Caleb Landry Jones, who is starring as Australia’s deadliest mass shooter ever in Nitram, says the movie will never say the killer’s name.
Caleb Landry Jones is set to play as Australia’s deadliest mass shooter, who killed 35 people and injured 24 more in Port Arthur in 1996. The actor is known for his roles such as Banshee in X-Men: First Class, Jeremy Armitage in Get Out, Red Welby in Three Billboards Outside Ebbing, Missouri, Ty Carter in The Outpost, and Jeff in Finch.
In an interview with Indie Wire, the 32-year-old actor described how he and the filmmakers would broach the sensitive topic of depicting a killer such as the one portrayed in Nitram.
“There’s this idea of infamy, and this idea of fame, and this idea of recognition, and it’s very dangerous,” Landry Jones said. “We, by not saying his name, by not mentioning him once, don’t want to participate in this.
I think they wanted to not be a part of that aspect of it as best as they could while still trying to express something that maybe we can only really do in places like film, to have a conversation afterwards about something like this, which is probably harder to do after watching the movie.”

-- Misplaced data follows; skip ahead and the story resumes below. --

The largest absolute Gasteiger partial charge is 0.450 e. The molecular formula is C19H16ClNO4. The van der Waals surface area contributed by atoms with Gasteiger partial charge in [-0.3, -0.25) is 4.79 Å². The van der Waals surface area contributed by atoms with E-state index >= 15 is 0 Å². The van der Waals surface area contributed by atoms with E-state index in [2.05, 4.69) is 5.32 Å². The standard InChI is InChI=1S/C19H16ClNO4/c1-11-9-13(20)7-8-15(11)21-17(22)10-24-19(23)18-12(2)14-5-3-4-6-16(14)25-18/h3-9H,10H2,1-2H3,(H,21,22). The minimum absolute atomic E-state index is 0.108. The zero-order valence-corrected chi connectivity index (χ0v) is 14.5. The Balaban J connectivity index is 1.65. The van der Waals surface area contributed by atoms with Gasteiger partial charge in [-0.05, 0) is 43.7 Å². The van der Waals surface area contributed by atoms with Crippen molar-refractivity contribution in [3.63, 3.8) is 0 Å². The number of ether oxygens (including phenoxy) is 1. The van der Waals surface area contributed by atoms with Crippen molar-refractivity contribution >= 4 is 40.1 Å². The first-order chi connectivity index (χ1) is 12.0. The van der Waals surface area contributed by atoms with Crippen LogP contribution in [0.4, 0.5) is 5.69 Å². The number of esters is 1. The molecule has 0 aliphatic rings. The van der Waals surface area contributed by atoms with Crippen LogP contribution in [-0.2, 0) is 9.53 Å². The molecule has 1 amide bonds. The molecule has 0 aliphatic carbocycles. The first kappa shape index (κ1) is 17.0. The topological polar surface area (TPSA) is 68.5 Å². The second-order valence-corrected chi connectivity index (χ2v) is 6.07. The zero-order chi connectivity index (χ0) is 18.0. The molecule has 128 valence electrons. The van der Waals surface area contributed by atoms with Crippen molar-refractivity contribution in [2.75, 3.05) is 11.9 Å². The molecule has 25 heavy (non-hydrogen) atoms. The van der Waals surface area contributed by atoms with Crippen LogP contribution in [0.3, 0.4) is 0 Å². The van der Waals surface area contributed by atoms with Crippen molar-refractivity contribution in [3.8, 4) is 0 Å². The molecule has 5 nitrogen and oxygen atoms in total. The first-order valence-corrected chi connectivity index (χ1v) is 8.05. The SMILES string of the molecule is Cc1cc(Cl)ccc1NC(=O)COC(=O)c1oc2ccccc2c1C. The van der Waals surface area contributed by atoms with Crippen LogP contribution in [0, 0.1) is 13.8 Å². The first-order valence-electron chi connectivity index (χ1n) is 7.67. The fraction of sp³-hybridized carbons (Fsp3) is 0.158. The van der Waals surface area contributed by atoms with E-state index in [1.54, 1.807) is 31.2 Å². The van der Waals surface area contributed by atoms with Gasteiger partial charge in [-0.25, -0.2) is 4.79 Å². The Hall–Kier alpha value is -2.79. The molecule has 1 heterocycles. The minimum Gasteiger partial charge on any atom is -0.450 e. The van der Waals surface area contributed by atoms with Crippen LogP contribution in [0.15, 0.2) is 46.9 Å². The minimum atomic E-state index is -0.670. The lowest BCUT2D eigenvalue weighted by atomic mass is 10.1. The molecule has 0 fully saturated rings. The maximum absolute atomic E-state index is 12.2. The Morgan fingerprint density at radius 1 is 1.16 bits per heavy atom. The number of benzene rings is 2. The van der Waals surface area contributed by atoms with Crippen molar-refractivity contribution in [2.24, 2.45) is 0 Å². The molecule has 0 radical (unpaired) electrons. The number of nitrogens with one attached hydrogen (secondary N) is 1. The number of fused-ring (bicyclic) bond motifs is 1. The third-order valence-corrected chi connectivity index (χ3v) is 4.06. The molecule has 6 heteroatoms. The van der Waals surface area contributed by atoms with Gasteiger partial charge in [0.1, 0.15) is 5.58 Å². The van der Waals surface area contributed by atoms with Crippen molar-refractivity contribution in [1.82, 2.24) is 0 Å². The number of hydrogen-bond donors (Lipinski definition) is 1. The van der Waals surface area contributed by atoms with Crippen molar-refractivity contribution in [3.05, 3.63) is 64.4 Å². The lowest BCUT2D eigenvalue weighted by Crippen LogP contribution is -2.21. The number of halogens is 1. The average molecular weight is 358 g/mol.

Landry Jones also talked about the reasoning behind why certain mass shooters commit such acts of violence, “Maybe there are other things to talk about in the stereotypical conversation piece we [could] have. ‘Must be evil! Must be the mother!’ You know what I mean?
By not saying his name, it’s something similar to what I can only think of is… what I hate from the news and what that does, and how people have done these things because they know they will get 15 minutes. The higher the number, the bigger the story, and this is terrifying.”
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Caleb wraps up by talking about how he doesn’t know how to avoid getting wrapped up in his characters, “I’m always Caleb. I don’t know how to do the Daniel Day-Lewis, separate 100 percent. Andrew Garfield’s pretty good at it too.
I like to feel like I’m playing different characters, but for me, it’s more imagination and exploring parts of myself and parts that I don’t have maybe, and parts that I can identify from a small degree, whether it’s loneliness or heartbreak.”